On July 23 2012, a California couple was awarded $5.5 million through a landmark verdict against transvaginal mesh manufacturer C.R. Bard Medical. Before having a transvaginal mesh surgery for stress urinary incontinence, plaintiff Christine Cooper enjoyed a very physically active life. Mrs. Cooper alleged that she was an active runner and only had the surgery to repair occasional leakage during day to day activities prior to her implant. Mrs. Scott had a C.R. Bard Avaulta Plus Biosynthetic Support System implanted in 2008. Shortly after her surgery, she reported chronic pelvic pain, severe urinary problems, and pain during intercourse, which essentially ended her intimate life with her husband, and the need for over eight corrective surgeries due to mesh erosion and colon perforation. After four years of litigation and court-ordered silence, Cooper was awarded $5 million for her complications and her husband was awarded $500,000, the problems caused for the couple’s love life.
During the trial, Mrs. Cooper often lamented the debilitating nature of her injuries and constantly living in fear potential corrective surgeries for mesh extrusion or erosion. Scott states, “I don’t’ know if I’ll have ten surgeries now. I don’t know if I’ll have one. I don’t know if I’ll have 100. The doctors cannot tell me.” Plaintiffs alleged that C.R. Bard Medical did not perform adequate testing on their Transvaginal mesh products and knowingly sold unsafe products.
Much like similar Transvaginal mesh and bladder sling mesh products sold by told manufacturers such as American Medical Systems, Boston Scientific, and Ethicon/Gynecare, Bard Avaulta mesh was touted as a corrective measure for women suffering from pelvic organ prolapse and stress urinary incontinence. Most products are marketed through the controversial 510(k) approval process, which allows manufacturers to forego premarket testing if they can establish that their product is similar to a product already on the market. In the case of Bard Avaulta mesh, C.R. Bard researches claimed that they only tested their mesh on rats, rabbits, and sheep before moving to place mesh product directly into women.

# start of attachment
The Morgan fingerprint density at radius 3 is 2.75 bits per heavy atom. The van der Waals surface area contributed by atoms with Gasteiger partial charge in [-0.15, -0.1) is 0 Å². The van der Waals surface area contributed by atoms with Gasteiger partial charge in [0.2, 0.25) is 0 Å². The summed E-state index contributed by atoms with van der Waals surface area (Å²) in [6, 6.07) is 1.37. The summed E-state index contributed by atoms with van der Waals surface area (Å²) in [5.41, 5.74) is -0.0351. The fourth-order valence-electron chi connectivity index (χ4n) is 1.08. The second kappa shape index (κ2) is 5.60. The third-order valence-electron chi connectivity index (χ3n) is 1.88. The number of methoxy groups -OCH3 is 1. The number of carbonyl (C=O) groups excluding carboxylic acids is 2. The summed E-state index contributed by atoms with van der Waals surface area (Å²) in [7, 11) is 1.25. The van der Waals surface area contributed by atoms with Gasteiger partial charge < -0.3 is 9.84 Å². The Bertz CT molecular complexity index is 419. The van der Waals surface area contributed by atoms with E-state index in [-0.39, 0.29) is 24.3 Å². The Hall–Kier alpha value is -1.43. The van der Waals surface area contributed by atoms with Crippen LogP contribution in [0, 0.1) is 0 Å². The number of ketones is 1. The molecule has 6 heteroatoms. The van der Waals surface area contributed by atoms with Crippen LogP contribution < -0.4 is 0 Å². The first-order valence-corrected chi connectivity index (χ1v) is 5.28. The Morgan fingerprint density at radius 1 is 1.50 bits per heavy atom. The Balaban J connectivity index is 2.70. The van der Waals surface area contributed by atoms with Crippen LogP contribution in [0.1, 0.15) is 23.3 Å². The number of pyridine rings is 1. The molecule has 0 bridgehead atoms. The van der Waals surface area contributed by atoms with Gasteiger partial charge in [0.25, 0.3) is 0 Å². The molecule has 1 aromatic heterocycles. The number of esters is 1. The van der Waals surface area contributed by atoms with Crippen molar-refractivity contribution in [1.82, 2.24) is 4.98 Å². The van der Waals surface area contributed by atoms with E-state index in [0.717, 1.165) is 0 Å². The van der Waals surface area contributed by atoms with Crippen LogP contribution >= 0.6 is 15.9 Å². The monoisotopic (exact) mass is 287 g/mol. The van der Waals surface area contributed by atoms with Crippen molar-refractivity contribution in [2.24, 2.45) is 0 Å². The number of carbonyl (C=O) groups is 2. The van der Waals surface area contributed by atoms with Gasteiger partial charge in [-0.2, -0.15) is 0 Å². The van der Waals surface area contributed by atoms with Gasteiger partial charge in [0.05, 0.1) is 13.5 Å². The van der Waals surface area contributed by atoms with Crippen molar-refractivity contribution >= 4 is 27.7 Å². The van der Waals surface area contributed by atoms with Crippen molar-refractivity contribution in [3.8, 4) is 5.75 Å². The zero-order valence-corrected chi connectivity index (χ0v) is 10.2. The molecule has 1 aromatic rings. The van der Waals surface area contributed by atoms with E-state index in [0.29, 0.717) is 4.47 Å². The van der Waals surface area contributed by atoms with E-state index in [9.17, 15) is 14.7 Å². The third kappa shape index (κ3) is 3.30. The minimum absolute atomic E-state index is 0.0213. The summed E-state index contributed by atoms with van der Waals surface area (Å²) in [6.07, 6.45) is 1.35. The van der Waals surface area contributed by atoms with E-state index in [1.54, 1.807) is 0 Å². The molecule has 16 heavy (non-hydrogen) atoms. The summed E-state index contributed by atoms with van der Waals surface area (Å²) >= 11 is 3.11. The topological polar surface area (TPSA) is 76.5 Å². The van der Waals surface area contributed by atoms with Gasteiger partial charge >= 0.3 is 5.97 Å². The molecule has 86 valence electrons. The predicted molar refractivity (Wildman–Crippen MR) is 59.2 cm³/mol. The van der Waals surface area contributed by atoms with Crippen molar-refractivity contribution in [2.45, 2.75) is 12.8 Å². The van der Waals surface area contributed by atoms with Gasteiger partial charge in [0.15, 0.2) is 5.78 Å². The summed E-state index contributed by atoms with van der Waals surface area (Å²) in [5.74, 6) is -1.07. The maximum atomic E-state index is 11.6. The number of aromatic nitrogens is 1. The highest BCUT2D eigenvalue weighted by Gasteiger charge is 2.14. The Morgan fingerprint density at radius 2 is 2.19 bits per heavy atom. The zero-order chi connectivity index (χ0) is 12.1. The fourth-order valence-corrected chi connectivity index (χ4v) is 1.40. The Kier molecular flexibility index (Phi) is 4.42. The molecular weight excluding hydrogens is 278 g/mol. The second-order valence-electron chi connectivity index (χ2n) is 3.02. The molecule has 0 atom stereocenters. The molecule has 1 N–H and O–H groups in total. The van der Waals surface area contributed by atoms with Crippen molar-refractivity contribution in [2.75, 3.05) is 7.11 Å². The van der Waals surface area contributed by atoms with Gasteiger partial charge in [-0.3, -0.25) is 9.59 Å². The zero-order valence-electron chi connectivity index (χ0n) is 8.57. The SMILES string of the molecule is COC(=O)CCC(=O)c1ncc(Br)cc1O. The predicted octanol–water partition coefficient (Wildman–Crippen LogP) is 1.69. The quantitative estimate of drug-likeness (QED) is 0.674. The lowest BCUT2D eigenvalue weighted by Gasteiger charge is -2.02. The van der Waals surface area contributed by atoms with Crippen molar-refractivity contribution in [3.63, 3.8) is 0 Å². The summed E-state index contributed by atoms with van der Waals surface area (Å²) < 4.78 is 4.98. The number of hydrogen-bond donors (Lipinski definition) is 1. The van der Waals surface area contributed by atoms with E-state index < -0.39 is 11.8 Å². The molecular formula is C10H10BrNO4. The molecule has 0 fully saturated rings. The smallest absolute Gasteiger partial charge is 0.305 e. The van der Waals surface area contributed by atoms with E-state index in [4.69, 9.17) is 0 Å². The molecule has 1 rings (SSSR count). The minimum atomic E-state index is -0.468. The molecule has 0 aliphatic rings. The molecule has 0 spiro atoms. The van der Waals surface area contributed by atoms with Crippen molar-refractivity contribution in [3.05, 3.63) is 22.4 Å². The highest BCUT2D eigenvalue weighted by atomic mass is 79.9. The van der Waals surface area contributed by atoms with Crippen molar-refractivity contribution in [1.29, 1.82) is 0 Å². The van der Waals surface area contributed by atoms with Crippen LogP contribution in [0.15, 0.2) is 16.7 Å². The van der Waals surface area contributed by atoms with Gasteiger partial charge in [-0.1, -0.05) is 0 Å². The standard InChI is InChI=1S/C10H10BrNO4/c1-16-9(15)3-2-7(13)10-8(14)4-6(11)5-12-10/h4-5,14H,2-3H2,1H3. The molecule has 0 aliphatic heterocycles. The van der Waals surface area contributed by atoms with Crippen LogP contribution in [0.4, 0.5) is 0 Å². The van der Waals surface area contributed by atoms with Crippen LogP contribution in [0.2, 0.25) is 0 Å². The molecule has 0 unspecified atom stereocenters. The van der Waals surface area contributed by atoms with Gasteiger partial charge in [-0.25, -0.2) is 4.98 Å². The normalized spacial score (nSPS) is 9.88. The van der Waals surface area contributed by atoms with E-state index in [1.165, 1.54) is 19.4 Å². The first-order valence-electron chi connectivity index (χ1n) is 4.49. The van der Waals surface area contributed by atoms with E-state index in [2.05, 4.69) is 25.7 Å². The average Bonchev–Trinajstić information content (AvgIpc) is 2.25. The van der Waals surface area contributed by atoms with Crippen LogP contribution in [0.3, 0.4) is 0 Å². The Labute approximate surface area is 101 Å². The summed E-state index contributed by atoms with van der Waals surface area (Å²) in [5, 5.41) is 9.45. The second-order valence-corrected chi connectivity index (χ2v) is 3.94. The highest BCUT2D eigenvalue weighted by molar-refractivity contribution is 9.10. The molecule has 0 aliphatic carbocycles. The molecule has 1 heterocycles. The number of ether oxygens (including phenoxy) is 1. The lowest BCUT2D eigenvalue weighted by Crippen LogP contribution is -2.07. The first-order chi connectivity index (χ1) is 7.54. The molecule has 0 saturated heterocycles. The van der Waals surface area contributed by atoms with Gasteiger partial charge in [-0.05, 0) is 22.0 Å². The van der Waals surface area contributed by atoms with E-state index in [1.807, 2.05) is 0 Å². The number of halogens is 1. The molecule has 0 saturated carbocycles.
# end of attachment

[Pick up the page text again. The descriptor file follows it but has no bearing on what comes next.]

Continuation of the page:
As a result of the trial, C.R. Bard has stopped selling its Avaulta mesh. The FDA has ordered that more clinical trials and testing be done before the product can be marketed again. Similarly, Ethicon/Gynecare, a subsidiary of Johnson & Johnson, was also ordered to perform additional testing and to recall its popular Gynecare Prolfit, Prosima, and TVT Secur systems from the market.
Christine Cooper’s story is not unlike that of hundreds, if not thousands, of transvaginal mesh client all over the United States suffering from similar complications such as mesh erosion, organ perforation, mesh removal and corrective surgeries, and recurrent infections. If you have experienced any of the complications above and have a transvaginal mesh implant, you may be eligible for financial compensation for lost wages, medical bills and other expenses. Please contact the attorneys at Levin Simes, LLP today at 1 (888) 426-4156 or by filling out the form on this page for a free case evaluation.